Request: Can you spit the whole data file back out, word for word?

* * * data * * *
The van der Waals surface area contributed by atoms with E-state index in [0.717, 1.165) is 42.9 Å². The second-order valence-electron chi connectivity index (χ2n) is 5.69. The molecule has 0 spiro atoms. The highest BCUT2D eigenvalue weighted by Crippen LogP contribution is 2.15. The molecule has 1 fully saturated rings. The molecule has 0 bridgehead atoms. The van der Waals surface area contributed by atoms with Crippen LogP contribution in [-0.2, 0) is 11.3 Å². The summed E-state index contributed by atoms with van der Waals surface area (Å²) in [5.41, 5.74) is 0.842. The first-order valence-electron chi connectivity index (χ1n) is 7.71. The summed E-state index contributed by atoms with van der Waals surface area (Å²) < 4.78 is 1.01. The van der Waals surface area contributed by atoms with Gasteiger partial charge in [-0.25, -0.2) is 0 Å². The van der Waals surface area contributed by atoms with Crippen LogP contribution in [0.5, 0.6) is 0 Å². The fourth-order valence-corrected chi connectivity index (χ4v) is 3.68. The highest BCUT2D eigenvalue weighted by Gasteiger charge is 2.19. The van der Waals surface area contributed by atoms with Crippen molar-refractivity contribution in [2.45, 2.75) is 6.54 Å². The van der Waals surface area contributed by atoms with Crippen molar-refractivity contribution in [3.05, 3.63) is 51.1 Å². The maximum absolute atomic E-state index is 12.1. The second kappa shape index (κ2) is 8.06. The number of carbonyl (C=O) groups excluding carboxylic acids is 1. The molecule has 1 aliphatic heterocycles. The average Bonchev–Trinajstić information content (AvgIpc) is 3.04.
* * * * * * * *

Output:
The van der Waals surface area contributed by atoms with E-state index in [0.717, 1.165) is 42.9 Å². The second-order valence-electron chi connectivity index (χ2n) is 5.69. The molecule has 0 spiro atoms. The highest BCUT2D eigenvalue weighted by Crippen LogP contribution is 2.15. The molecule has 1 fully saturated rings. The molecule has 0 bridgehead atoms. The van der Waals surface area contributed by atoms with Crippen LogP contribution in [-0.2, 0) is 11.3 Å². The summed E-state index contributed by atoms with van der Waals surface area (Å²) in [5.41, 5.74) is 0.842. The first-order valence-electron chi connectivity index (χ1n) is 7.71. The summed E-state index contributed by atoms with van der Waals surface area (Å²) < 4.78 is 1.01. The van der Waals surface area contributed by atoms with Gasteiger partial charge in [-0.25, -0.2) is 0 Å². The van der Waals surface area contributed by atoms with Crippen LogP contribution in [0.5, 0.6) is 0 Å². The fourth-order valence-corrected chi connectivity index (χ4v) is 3.68. The highest BCUT2D eigenvalue weighted by Gasteiger charge is 2.19. The van der Waals surface area contributed by atoms with Crippen molar-refractivity contribution in [2.45, 2.75) is 6.54 Å². The van der Waals surface area contributed by atoms with Crippen molar-refractivity contribution in [3.05, 3.63) is 51.1 Å². The maximum absolute atomic E-state index is 12.1. The second kappa shape index (κ2) is 8.06. The number of carbonyl (C=O) groups excluding carboxylic acids is 1. The molecule has 1 aliphatic heterocycles. The average Bonchev–Trinajstić information content (AvgIpc) is 3.04.